Last month, in a secret military trial in a windowless room at Arlington Hall Station, seven Army colonels found Col. James E. Longhofer guilty of dereliction of duty, disobeying a lawful order and conduct unbecoming an officer. His sentence: two years in prison, a $24,000 fine and an official reprimand.
It was one of a series of closed military trials that has begun at the Army's highly-classified Intelligence and Security Command -- trialsthat raise questions about Army fairness and accountability as well as its ability to run the sort of covert, inventive and fast moving operations that Longhofer, a former head of the service's Special Operations Division, once directed.
The trials issue from a secret, two-year investigation into alleged financial wrongdoing in covert Army operations. One enlisted man has been acquitted, so far, and two officers convicted, one of them Longhofer, a 30-year veteran and father of five, decorated for bravery in combat seven times.
Senior Army officials have declined to discuss details of the investigation, which as one general put it, was brought on by "out of control" officers who got involved in this "James Bond stuff."
But some critics -- including one top Pentagon official -- charge that conventional rules are being applied in hindsight to unconventional operations.
As one retired general, who is not under investigation, put it, Longhofer's offenses seemed "errors in judgment -- if that. I would say they were just an alternate way of doing something."
The Special Operations Division was set up after the ill-fated attempt to rescue the Iranian hostages in 1980. The aim was to be able to act quickly, creatively and secretly, and that meant being able to end-run the cumbersome Pentagon bureaucracy. Funding for the unit came from Army operational money with the approval of Congress and top civilian and military leaders in the Pentagon. The money was sometimes laundered so there would be no paper trail back to the military. It was a new ball-game for the Army. Financial controls were lax, but the emphasis was on getting the job done.
The unit attracted soldiers with inventive minds and can-do attitudes who didn't mind being called "the crazies in the basement" because of their subterranean quarters in the Pentagon. They called their office "The Zoo."
In the fall of 1983, when the senior Army officers who had set up and supported the Special Operations Division had been replaced by a new Army leadership, trouble erupted. Allegations of financial wrongdoing were made against Lt. Col. Dale E. Duncan, who was running a covert Army mission codenamed "Yellowfruit" under the guise of an Annandale security consulting firm called Business Security International.
The charges, by one of Duncan's subordinates, set off the Army's investigation which gradually expanded into an effort to account for all funds used by the division and other secret units working with it. The Army also called in the Justice Department, which last February charged Duncan in federal court with seven counts of theft and filing false claims in accounting for "Yellowfruit" advances.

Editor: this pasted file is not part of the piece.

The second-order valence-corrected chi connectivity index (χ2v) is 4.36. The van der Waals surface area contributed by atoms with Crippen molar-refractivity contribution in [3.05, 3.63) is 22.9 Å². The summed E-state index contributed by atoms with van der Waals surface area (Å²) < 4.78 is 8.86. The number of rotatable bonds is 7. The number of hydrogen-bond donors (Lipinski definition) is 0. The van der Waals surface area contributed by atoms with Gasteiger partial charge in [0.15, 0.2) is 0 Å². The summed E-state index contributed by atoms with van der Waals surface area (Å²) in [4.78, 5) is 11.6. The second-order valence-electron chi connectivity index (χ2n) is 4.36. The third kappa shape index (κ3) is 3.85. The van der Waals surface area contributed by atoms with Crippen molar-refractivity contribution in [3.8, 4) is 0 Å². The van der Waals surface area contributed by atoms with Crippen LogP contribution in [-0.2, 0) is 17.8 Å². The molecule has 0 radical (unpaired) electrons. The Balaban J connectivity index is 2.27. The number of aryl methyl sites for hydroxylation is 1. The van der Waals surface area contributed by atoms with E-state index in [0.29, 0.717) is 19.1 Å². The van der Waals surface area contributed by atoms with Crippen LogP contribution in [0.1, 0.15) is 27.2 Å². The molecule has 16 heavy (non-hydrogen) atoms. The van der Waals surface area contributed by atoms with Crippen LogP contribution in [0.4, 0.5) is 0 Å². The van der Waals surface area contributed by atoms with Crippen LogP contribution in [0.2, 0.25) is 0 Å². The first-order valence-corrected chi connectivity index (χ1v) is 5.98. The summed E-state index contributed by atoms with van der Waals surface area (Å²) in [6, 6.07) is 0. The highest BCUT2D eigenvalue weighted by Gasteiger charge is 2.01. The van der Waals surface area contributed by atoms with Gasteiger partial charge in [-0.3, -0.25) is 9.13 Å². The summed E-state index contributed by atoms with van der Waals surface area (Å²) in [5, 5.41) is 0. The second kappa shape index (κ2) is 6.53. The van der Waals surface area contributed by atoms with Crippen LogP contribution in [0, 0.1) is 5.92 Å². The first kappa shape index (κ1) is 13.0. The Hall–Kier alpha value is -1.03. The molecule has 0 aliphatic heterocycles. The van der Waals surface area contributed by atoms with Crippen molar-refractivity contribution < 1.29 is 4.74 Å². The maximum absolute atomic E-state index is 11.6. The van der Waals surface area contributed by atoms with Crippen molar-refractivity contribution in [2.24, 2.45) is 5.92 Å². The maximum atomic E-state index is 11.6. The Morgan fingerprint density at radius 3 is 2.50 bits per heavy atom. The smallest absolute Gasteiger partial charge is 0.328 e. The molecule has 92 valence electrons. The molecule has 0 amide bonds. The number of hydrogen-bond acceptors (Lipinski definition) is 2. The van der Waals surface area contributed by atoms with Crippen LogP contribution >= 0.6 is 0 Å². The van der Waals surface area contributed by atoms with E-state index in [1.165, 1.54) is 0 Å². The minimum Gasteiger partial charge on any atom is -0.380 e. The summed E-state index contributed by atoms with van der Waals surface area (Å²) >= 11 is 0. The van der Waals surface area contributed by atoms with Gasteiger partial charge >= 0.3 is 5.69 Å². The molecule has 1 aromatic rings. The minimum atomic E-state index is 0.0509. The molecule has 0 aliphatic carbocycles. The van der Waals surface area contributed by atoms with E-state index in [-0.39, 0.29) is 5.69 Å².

Critics complain that members of the Army's investigative team, code-named "Task Force Catalyst Maker," lost documents, compromised the security of operations and failed to record evidence properly.They say investigators, armed with conventional Army rules and regulations about how money is to be spent, failed to take into account that the division was not working under those guidelines.
When secrecy prevails, rumors abound. This case is no exception, with talk that alleged wrongdoing by senior officers is being ignored or punished with a slap on the wrist.
Indeed, the first person court-martialed was Master Sgt. Ramon Barron. Suspended in December 1983, he was charged with fraud involving advances he got for covert missions. Only a few hours of his week-long trial last December were open to the press. He was acquitted.
Three months later a federal jury in Alexandria found Duncan guilty on three counts relating to a $796 plane ticket he used to account for advanced government funds. The government presented evidence that he had gotten the ticket free under an airlines frequent-flyer program. Duncan testified he had forgotten it was free when he submitted it to government auditors. His case is on appeal.
Longhofer's court-martial, nearly 2 1/2 years after he was suspended from his normal duties, came next. Many of his charges, none of which alleged financial misconduct, related to his handling of an initial investigation into the 1983 allegations against Duncan. At that time Longhofer was the division's liaison with the Central Intelligence Agency.
A third court-martial, of Lt. Col. Frederick Byard, is set to begin tomorrow. Duncan and another officer, Lt. Col. Bruce Mauldin, are facing charges by the Army.
Few question the need for a special operations capability, especially given the rise of terrorism as a strategic issue. But there is lively debate in the press, in Congress and in the Pentagon over just how that capability is to be fashioned. But as for the Army, its lengthy and costly investigation and its prosecution of these men is apt to send a message that it is not interested in the kind of flexibility, imagination and daring required for such a capability.
The Army certainly has a right to keep its classified missions secret and a duty to see that public funds are accounted for. But secret trials raise unanswerable questions of whether the military hierarchy is serving itself or the national interest. It also threatens the morale of every soldier who goes out on a career limb by getting involved in covert operations in which money gets accounted for by different rules.
If mutual trust cannot exist between the regular Army and its special-operations units, such a covert capability will be impossible.